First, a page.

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Living Through Windows…

Alzheimer's Disease


Living Through Windows… Alzheimer’s Disease

Story by Mike Bockoven, Photos by Scott Kingsley


An Introduction…

Head First into Deep Water

We have a habit of jumping before really looking. Into the deep end. Head first.

Last August during the vets home Olympic bash, Scott approached Nancy Klimek, activities director for the Grand Island Veterans Home, about the idea for this story.

It was a story he’d been kicking around, stemming from a conversation that Holocaust victims with Alzheimer’s were regressing back to those horrendous experiences.

Nancy was interested in the idea of the long-term project and let Wilma Luther, activities director for Third Phillips, and Deb Watson, supervisor on the ward, in on it. We met, talked, discussed and figured out a way to accomplish what we all wanted: an educational piece on Alzheimer’s disease focusing on people and families, a window into who the members are and who they were before the disease robbed them of their memories and personalities.

And so, last October, we jumped.

While we had read about neurofibrillary tangles and plaques, we hadn’t ever met anyone with Alzheimer’s. School was in session. Our initial anxiety was soon quelled with our first visit. Third Phillips is just like any other ward at the vets home in appearance. There are the same hallways, the same rooms and the same nurse’s station. It’s the details that set it apart. The doors are secured, and many of the things that we take for granted are brought to the ward. Instead of going outside to explore new-fallen snow, Wilma brought in trays of it for the members to make snowmen and snowballs for a playful fight on the floor. Instead of a trip to the barber and beauty salon, a local barber makes a special trip once a month to the ward for the necessary trims.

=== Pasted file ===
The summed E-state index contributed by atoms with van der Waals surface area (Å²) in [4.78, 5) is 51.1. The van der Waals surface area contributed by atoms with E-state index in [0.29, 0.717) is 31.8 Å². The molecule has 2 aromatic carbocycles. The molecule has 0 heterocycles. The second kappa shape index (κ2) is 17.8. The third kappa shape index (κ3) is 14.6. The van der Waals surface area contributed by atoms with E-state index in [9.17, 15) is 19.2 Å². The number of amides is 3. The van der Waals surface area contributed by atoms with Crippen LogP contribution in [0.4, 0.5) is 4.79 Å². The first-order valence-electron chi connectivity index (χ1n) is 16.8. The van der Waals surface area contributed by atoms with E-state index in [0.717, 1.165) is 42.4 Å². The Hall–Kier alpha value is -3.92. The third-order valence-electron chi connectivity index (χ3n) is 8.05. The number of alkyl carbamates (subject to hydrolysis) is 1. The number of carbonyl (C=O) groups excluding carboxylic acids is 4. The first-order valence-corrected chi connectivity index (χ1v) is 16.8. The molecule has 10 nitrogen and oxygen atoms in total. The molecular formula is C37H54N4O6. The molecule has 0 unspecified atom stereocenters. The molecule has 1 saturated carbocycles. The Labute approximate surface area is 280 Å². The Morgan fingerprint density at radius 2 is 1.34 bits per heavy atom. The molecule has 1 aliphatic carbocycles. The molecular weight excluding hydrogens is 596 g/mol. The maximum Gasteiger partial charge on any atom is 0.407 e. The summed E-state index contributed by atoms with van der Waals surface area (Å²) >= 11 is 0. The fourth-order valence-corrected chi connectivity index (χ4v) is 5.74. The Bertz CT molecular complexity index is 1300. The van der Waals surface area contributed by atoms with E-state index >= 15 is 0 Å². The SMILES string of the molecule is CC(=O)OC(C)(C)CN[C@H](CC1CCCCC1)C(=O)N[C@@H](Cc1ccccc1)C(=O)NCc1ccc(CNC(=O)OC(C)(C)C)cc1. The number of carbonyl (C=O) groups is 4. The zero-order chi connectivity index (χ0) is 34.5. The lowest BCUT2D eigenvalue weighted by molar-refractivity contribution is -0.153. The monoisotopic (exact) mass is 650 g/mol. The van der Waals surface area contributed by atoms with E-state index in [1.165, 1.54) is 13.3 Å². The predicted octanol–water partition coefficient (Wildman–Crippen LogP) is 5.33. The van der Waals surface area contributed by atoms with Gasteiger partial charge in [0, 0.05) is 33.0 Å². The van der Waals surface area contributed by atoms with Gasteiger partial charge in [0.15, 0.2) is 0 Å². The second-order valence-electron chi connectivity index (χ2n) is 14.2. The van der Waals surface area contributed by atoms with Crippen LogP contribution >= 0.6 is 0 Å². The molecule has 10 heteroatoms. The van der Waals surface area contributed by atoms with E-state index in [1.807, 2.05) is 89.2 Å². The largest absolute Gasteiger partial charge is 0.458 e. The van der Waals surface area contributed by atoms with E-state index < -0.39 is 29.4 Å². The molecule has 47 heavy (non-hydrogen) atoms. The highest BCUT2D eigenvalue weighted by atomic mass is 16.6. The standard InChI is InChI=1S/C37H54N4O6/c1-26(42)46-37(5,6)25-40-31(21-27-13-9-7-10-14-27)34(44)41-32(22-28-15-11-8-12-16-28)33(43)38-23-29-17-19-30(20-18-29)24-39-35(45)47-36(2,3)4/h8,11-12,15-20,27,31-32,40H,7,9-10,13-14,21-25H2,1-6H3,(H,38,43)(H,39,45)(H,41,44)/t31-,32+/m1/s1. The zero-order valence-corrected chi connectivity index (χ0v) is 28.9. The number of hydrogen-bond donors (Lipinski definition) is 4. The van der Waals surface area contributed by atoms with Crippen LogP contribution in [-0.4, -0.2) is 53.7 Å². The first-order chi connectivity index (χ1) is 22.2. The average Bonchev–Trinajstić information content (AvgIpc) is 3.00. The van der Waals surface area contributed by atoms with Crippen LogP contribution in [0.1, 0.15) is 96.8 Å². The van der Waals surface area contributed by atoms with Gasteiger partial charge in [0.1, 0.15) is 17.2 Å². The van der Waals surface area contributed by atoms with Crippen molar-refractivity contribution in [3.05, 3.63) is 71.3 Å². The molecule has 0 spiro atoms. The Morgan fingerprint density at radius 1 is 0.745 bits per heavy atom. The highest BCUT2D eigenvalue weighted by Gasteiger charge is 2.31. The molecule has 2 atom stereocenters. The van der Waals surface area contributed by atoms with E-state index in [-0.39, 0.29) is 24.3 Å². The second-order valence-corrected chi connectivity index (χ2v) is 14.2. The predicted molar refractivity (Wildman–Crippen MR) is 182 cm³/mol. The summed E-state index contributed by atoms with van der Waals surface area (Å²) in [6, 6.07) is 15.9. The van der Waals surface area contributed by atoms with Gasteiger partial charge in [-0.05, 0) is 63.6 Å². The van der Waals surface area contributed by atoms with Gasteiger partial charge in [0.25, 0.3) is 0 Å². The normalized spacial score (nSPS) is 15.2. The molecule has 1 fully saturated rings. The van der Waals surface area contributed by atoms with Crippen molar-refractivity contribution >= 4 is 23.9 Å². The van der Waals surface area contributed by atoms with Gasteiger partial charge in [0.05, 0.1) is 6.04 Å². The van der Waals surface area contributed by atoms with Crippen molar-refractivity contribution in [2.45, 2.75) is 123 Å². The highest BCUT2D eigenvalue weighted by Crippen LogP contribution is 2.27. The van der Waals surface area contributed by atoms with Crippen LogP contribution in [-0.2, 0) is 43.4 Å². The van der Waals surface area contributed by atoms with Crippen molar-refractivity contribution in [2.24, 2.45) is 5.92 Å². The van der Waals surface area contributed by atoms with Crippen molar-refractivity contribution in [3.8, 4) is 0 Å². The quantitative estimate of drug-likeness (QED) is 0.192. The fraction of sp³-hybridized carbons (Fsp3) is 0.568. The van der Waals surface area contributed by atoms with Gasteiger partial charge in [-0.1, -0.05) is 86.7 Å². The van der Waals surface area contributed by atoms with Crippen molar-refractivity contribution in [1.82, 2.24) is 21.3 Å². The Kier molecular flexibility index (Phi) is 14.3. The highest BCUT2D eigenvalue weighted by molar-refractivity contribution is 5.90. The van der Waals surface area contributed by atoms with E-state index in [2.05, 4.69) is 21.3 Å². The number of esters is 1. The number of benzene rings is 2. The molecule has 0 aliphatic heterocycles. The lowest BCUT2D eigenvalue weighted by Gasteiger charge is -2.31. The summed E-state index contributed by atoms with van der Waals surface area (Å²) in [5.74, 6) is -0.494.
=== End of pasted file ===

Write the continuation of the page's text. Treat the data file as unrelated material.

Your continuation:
The all-too-common misconceptions of Alzheimer’s patients as frightening and violent people were shattered and replaced with sadness for humanity lost and awe of what was still intact. We saw members not as subjects, not as patients and not even shells of their former selves. Spending time on the ward, delving into that microcosm, we found out who the members are; Third Phillips residents still show their personality and past in spite of the disease.

Benny, a former car salesman, talks to no one in particular about cars. Middie, unable to form words, looks deeply into your eyes for understanding, grabs your hand and talks to you. She makes everyone feel welcome and needed. And Roger the Dodger always has a smile and a friendly finger point and can still make nurses smile with his flirtatious ways.

Even more, we learned the internal strength it takes for a family to cope with this cruel disease and the love caregivers have for those they serve. We saw wives come every night to dine with their husbands, knowing their husbands would not remember the time the next day. We saw thousands of examples of enduring and abiding love.

We dove, head first, and were met with acceptance and trust that we hope we’ve proved worthy of. We need to thank Wilma Luther, Deb Watson and Nancy Klimek for going to the wall for us, our friends and family who gave us support as we struggled and, most importantly, the families who opened some difficult chapters of their lives. It’s hard to put into words what it has meant, and we hope it was worth it. Your stories are something we will never forget.

— Mike Bockoven and Scott Kingsley

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